By Keith Idec
Tyson Fury is certain he’ll have as many fans cheering for him at Staples Center as Deontay Wilder when they fight December 1 in Los Angeles.
Fury figures a sizeable contingent of Brits will travel to the United States for their 12-round heavyweight title fight. The lineal heavyweight champ is just as sure that if they would’ve fought in his native Manchester, England, or somewhere else in the United Kingdom, tens of thousands more tickets would already be sold to the event.
Only the lower bowl at Staples Center has been opened thus far for Wilder-Fury, which will be distributed by Showtime Pay-Per-View. The venue, the home of the NBA’s Lakers and Clippers and the NHL’s Kings, can accommodate nearly 20,000 fans for boxing.
“I’m sure I’ll have as many fans as Deontay Wilder at the fight,” Fury said Wednesday as part of a conference call. “But let’s just say that if this fight would’ve been in Manchester, or anywhere in the UK, it would’ve sold a stadium out. We would’ve sold 75,000 tickets. But they did want it to be here, and I’m happy that it is here because it gets me on the road again and I’m becoming a type of road warrior now – fighting in different people’s countries and taking championships off champions in their own countries. So I’ve become accustomed to it. But make no mistake, if this would’ve been in Manchester … we could’ve sold 75,000 tickets.”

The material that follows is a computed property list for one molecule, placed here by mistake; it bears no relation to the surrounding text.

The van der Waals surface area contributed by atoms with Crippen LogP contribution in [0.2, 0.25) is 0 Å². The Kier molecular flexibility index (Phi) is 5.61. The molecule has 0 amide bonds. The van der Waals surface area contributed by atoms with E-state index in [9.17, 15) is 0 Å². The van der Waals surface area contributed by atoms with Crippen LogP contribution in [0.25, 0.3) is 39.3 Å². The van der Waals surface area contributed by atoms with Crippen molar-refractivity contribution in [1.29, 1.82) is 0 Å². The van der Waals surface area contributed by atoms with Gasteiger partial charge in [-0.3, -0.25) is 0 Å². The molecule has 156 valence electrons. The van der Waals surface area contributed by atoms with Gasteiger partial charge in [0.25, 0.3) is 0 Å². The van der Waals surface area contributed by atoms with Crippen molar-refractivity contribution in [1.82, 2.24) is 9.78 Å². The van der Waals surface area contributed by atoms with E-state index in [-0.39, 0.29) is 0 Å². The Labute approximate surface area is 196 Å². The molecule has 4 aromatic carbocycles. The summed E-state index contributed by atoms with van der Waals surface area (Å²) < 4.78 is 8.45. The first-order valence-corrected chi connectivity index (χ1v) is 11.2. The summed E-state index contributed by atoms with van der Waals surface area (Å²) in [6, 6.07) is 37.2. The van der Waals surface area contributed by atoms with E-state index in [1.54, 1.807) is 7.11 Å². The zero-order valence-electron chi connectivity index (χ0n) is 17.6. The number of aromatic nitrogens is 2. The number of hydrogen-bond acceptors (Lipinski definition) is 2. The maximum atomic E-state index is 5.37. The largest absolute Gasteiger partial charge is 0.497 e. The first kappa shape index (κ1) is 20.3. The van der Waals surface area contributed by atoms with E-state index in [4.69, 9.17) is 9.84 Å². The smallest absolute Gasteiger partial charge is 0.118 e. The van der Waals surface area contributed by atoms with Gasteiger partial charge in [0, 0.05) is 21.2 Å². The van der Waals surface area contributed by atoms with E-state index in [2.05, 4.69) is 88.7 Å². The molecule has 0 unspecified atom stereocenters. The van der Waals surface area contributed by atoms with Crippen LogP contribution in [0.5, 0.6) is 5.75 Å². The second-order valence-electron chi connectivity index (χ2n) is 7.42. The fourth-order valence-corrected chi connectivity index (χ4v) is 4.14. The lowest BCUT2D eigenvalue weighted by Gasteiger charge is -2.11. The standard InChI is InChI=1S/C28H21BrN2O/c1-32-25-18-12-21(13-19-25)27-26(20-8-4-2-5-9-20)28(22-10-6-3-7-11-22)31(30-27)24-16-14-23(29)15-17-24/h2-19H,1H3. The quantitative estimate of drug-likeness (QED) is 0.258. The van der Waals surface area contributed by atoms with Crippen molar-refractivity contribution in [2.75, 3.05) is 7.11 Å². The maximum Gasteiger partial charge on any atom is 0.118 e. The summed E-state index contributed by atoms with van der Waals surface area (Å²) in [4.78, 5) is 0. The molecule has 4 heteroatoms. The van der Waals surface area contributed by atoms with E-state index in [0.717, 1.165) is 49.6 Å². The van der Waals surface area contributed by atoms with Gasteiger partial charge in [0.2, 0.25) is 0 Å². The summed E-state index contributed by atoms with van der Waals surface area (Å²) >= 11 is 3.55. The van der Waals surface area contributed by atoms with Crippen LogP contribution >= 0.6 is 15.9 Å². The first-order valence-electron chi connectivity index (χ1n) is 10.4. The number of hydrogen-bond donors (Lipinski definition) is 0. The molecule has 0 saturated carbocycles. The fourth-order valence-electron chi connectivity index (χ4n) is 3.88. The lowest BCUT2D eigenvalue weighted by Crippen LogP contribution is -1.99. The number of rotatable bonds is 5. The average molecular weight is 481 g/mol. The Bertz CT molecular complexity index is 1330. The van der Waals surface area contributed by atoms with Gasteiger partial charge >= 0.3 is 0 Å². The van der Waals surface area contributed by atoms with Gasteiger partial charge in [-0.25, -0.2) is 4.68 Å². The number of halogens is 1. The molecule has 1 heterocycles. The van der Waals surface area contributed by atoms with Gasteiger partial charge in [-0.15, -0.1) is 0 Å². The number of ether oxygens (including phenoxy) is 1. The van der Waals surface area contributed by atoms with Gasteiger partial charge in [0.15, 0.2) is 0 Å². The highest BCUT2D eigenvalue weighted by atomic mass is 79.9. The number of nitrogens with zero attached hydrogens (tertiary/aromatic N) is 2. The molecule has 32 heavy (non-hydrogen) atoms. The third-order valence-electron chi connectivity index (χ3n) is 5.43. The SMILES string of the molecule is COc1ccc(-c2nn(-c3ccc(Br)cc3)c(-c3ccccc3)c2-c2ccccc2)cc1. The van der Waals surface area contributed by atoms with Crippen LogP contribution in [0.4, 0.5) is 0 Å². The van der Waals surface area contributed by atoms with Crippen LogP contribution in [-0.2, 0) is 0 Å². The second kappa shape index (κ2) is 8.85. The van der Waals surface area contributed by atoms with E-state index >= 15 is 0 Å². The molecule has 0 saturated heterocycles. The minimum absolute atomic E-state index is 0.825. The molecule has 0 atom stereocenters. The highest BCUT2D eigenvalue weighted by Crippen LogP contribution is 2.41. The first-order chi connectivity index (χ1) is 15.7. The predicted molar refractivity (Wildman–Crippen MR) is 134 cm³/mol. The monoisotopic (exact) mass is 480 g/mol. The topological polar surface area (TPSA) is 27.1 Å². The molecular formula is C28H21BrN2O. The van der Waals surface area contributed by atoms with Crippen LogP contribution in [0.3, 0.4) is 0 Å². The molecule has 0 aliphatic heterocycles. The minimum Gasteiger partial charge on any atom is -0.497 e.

The last time Fury (27-0, 19 KOs) went on the road for a heavyweight title fight, he upset Ukraine’s Wladimir Klitschko (64-5, 53 KOs) to win the IBF, IBO, WBA and WBO titles. Fury defeated Klitschko by unanimous decision in November 2015, when they drew a capacity crowd of roughly 55,000 to ESPRIT Arena in Dusseldorf, Germany.
Fury’s experience versus Klitschko has helped prepare him for fighting Alabama’s Wilder in the United States. He has spent his entire training camp in California to get ready for Wilder (40-0, 39 KOs) – first in Big Bear Lake and now in Hollywood.
“I think it doesn’t really matter where the fight is gonna be,” Fury said. “As a fighter, it doesn’t matter, wherever it is, because the outcome is the same. A fight is a fight. No matter how many fans you’ve got behind you or how many people want you to win, if you’re good enough you’ll win, and if you’re not, you’re gonna lose.
“So it’s really unimportant where the fight is, traveling to different countries. But for me, as a fighter it makes it all the more sweet when I win in somebody else’s own backyard. And I tape all that up and use it as fire.”
Keith Idec is a senior writer/columnist for BoxingScene.com. He can be reached on Twitter @Idecboxing.